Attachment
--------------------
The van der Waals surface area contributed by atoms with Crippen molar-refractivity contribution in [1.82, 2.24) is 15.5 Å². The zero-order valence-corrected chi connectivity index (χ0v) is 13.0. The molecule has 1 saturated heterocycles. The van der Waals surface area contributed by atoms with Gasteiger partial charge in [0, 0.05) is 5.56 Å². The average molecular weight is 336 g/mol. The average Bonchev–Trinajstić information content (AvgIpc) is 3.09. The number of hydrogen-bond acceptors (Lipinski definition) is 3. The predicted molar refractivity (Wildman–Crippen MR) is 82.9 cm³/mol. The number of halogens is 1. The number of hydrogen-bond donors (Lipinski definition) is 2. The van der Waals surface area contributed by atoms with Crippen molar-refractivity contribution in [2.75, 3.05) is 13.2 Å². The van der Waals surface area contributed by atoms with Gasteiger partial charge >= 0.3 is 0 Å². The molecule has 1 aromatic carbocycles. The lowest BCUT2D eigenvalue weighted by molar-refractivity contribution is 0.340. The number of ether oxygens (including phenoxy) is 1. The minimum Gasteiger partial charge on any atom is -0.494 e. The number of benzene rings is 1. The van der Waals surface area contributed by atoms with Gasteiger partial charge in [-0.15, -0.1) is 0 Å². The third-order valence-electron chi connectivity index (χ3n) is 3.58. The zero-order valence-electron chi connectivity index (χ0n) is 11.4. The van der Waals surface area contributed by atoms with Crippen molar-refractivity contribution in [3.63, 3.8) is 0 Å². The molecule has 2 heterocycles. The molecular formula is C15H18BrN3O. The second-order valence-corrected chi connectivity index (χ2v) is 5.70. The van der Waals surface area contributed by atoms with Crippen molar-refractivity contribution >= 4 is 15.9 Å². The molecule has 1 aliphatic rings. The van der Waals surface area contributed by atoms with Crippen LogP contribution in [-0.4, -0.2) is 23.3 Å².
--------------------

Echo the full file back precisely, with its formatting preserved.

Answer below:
The van der Waals surface area contributed by atoms with Crippen molar-refractivity contribution in [1.82, 2.24) is 15.5 Å². The zero-order valence-corrected chi connectivity index (χ0v) is 13.0. The molecule has 1 saturated heterocycles. The van der Waals surface area contributed by atoms with Gasteiger partial charge in [0, 0.05) is 5.56 Å². The average molecular weight is 336 g/mol. The average Bonchev–Trinajstić information content (AvgIpc) is 3.09. The number of hydrogen-bond acceptors (Lipinski definition) is 3. The predicted molar refractivity (Wildman–Crippen MR) is 82.9 cm³/mol. The number of halogens is 1. The number of hydrogen-bond donors (Lipinski definition) is 2. The van der Waals surface area contributed by atoms with Crippen molar-refractivity contribution in [2.75, 3.05) is 13.2 Å². The van der Waals surface area contributed by atoms with Gasteiger partial charge >= 0.3 is 0 Å². The molecule has 1 aromatic carbocycles. The lowest BCUT2D eigenvalue weighted by molar-refractivity contribution is 0.340. The number of ether oxygens (including phenoxy) is 1. The minimum Gasteiger partial charge on any atom is -0.494 e. The number of benzene rings is 1. The van der Waals surface area contributed by atoms with Gasteiger partial charge in [-0.15, -0.1) is 0 Å². The third-order valence-electron chi connectivity index (χ3n) is 3.58. The zero-order valence-electron chi connectivity index (χ0n) is 11.4. The van der Waals surface area contributed by atoms with Crippen molar-refractivity contribution in [3.63, 3.8) is 0 Å². The molecule has 2 heterocycles. The molecular formula is C15H18BrN3O. The second-order valence-corrected chi connectivity index (χ2v) is 5.70. The van der Waals surface area contributed by atoms with Crippen molar-refractivity contribution >= 4 is 15.9 Å². The molecule has 1 aliphatic rings. The van der Waals surface area contributed by atoms with Crippen LogP contribution in [-0.4, -0.2) is 23.3 Å².